I realize that Bass Pro may not be the best choice and I hear all of the folks out there talking about a better fit or asking a different question but what I'm NOT hearing are alternatives other than the amusement park.

If there is a better fit for the pyramid then what is it? Why aren't we talking about that?

George said...

Save this mg,

Still asking the wrong question. You appear to be saying what is the best fit for the Pyramid when, I think, SCC is saying what is the vision we want for Memphis; of which the pyramid may play an important part because it is/can/should be a signature building.

Is "Bait for sale" the signature we want on Memphis?

The question now is how do we get the city off the dime on this answer and turn it toward asking the right questions? I saw a very similar situation in Flint, MI years ago when they created "Auto World," the disneyland solution to a crumbling auto industry. Drove the city into it's current state.

When I interviewed a major player in that decision his response was that everyone knew it was the wrong thing to do but it had taken on a life of it's own and no one could back off of it. That seems to be where we are with "the big fish and and the pyramid." That may well be the book title for the critique of this approach to development to be written in the not too distant future.

Anonymous said...

I think an obvious use for the Pyramid would be an extension of the convention center.
They mayor wants a new or expanded convention center, and we've got an iconic, very large building sitting empty near the current convention center.
Imagine having your event or meeting atop a pyramid overlooking the river? You could build multilevel convention space (for both small and really large) inside the building, as well as hotel space. Add a parking garage where the current open space is and I would think you're in business.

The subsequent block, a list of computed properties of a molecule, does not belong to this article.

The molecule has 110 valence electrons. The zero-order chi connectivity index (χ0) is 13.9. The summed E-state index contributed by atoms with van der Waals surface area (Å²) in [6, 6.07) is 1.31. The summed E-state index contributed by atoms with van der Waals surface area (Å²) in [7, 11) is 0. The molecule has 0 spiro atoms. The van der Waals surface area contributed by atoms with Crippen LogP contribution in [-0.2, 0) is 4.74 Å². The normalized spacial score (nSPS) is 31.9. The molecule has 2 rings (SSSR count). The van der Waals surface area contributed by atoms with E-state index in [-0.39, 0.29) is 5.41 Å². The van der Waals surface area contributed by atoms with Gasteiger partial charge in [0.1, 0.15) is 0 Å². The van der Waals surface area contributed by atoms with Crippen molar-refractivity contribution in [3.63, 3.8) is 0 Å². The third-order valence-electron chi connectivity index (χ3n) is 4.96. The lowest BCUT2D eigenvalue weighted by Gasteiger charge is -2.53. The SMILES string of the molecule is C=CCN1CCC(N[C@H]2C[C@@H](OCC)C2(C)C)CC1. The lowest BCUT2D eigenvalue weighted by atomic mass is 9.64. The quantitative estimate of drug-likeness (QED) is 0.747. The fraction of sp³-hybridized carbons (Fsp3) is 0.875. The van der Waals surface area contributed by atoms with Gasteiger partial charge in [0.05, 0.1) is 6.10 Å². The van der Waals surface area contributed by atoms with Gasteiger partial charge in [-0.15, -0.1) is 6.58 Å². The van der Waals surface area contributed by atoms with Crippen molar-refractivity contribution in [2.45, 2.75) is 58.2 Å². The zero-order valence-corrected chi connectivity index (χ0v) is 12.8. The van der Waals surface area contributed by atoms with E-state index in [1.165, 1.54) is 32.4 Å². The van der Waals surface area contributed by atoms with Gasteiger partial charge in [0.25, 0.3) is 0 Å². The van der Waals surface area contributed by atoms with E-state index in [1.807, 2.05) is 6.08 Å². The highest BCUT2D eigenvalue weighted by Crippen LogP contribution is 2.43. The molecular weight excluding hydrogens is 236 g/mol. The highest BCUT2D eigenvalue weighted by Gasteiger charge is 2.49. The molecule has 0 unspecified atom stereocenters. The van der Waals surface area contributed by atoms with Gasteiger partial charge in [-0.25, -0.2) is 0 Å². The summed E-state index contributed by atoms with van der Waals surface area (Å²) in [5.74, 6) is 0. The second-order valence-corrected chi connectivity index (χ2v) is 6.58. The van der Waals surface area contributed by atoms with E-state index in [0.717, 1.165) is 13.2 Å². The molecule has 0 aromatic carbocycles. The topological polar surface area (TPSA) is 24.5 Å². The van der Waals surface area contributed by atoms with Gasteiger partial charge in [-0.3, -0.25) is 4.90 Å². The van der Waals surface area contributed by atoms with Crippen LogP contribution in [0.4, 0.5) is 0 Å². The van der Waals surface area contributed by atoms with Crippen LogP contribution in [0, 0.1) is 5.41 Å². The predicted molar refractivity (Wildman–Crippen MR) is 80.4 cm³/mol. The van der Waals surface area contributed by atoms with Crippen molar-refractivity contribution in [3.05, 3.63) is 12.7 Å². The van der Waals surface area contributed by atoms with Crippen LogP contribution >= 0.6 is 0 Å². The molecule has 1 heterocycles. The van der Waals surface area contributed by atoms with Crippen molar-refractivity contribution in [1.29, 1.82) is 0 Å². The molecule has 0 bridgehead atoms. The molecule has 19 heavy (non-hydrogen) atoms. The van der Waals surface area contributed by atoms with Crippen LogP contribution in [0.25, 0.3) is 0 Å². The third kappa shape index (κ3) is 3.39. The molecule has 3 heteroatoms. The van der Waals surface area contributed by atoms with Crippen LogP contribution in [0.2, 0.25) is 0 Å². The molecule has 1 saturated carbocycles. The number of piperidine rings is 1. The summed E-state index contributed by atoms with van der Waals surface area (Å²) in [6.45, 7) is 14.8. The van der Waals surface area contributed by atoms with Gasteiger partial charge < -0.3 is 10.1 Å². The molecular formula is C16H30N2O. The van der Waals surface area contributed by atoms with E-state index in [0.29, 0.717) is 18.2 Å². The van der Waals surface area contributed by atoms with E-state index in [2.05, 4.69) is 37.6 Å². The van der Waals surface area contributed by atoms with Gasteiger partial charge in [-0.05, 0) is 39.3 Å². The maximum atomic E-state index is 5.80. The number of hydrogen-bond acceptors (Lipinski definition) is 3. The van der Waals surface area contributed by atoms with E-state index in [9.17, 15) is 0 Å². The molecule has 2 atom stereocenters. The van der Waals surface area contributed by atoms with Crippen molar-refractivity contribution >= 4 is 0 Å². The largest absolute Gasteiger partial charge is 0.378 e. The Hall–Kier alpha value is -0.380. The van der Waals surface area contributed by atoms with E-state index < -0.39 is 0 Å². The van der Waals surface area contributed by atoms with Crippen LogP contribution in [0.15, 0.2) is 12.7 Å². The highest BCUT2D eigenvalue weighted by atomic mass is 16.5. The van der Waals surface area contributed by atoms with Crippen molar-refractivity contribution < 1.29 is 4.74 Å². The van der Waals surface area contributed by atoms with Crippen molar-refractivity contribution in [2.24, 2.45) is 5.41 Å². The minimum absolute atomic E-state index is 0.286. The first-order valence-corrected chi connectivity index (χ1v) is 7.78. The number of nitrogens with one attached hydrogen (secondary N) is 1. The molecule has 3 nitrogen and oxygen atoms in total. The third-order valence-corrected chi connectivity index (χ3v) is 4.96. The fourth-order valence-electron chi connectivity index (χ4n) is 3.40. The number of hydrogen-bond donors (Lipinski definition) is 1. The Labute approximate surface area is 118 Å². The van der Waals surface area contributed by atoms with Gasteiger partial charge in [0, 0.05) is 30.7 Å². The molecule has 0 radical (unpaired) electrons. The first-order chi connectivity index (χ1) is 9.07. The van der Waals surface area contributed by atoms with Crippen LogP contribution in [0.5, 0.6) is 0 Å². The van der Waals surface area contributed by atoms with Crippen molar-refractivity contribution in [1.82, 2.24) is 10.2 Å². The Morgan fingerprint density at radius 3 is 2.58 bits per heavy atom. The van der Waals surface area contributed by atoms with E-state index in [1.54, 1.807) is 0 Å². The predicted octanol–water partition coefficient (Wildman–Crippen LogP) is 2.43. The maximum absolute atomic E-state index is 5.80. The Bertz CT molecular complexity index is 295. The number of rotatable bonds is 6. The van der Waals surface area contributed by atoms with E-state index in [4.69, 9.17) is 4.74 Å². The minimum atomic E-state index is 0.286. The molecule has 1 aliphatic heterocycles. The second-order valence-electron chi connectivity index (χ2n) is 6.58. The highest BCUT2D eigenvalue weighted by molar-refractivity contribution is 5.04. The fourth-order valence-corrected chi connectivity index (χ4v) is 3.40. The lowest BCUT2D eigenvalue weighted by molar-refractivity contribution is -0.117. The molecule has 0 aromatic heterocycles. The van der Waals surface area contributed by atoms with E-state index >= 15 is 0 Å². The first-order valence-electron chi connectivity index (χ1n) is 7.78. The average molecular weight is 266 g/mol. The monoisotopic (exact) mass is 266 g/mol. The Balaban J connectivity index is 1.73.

The only concern would be having our city do this in a efficient way. Without a private company like the Grizzlies overseeing the project, I wouldn't be confident it would come in on time or within budget.

Anonymous said...

10:55, That might be as good an idea as I have seen on this matter.

Smart City Consulting said...

savethismg: Why is this a problem that we have to solve right now at all? If there are no better ideas, shutter it up until something better comes along. We'll give our best suggestion tomorrow.

Smart City Consulting said...

anonymous 10:55: you preempted the suggestion that we're going to make tomorrow.

Anonymous said...

Hicksville is giving Memphis the benefit of a doubt. A cable show last night was talking about how Nashville was attracting lots of young professionals because it had energy, sends a positive and progressive message and has made a point of only building buildings that are top-notch and say something about the city's confidence.

I immediately thought of the giant fish on our skyline. Puh-leese!

The 1020 said...

The idea of making the pyramid an extension of the convention center seems to be almost a "no duh" sort of proposition. Of course, like mg said, finding a way to manage it efficiently is a bit daunting. Where's Sidney Schlenker when you need him? Ha.

Anonymous said...

The question I immediately ask myself isn't what should we do with the pyramid, but why don't we read this kind of information in the paper?

Anonymous said...

Price items from Bass Pro then price the same items online. Bass Pro can't compete.

Go to Bass Pro out east and have a look around. Are the people shoping there the type to shop downtown? Nope.

Also if you fish for sport that's one thing but I wouldn't advise eating fish from any of the local waters.

Anonymous said...

Dear 8:53,

As a regular shopper of the store "out east" I call BS; IF "the type" who shop there (read: people like ME) don't shop downtown, it's at least partly because we know there's a vocal contingent of smug bastards who live down there don't want to be associated with us. God forbid your redneck neighbors spoil your pristine new urbanist downtown renaissance with our filthy money.

As a resident of Forgotten Memphis (Raleigh represent!), I'd love to come downtown and shop, but frankly theres nothing there for me. If it weren't the occasional interesting event at the Cannon Center or the DeltaAxis venues, I doubt I'd ever be downtown. I'd have loved this excuse to come down, shop a while, and head over to the pinch for a bite to eat.

At any rate, the "bait shop" sure as hell beats some theme park. Memphis has proven it's at least able to support one of these things. (even if it is apparently to our everlasting shame)